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Two early Christian martyrs offer a stark insight into #BakeTheCake

Conservative Review

Thursday was the feast of Saints Justa and Rufina, 3rd-century Christian martyrs. Why were they martyred? They refused to run their business in a way that violated their faith.

The sisters, born in Seville, supported themselves and many of the city's poor by selling clay pots. When they refused to sell their products to be used in a pagan festival, the story goes, angry Romans responded by smashing their wares, effectively destroying their livelihood. Does this sound familiar?

After retaliating by overthrowing an image of the Roman goddess, Venus, they were brought before the local governor, who ordered them to be stretched on the rack. Justa died on the rack; Rufina was strangled to death. Both bodies were burned.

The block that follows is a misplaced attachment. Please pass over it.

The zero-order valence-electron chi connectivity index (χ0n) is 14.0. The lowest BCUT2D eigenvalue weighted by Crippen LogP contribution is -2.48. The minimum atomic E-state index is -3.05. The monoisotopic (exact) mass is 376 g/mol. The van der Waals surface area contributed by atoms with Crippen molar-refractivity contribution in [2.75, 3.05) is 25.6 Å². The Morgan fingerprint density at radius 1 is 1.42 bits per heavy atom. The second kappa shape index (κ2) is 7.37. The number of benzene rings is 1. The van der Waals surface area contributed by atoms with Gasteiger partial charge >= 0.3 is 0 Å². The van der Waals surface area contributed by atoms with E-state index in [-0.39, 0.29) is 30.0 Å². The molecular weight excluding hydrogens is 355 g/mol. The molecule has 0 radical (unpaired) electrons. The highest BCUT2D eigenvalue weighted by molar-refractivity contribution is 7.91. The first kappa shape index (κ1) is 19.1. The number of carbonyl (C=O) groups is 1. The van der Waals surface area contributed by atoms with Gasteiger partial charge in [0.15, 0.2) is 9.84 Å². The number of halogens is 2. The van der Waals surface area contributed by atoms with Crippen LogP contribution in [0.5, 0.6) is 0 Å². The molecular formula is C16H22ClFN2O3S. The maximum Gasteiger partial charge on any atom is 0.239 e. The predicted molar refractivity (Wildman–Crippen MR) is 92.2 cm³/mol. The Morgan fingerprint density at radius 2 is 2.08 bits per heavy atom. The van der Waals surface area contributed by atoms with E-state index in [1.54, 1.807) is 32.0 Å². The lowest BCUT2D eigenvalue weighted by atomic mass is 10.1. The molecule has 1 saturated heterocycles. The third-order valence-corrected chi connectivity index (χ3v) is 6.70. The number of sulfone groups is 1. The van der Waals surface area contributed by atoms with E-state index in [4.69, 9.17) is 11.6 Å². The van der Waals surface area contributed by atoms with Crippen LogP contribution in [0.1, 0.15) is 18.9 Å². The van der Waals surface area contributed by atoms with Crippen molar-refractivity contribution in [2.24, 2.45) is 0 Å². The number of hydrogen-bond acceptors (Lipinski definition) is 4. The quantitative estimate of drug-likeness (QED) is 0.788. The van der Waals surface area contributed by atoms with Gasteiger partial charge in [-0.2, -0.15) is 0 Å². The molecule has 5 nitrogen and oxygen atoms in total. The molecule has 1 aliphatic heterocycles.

In an age where faithful Christian business owners like bakers, florists, and photographers are told to either get over their deeply held beliefs or lose their livelihood, the holy example set by Justa and Rufina over 1700 years ago is of exceptional importance.

Saints Justa and Rufina, pray for us all.

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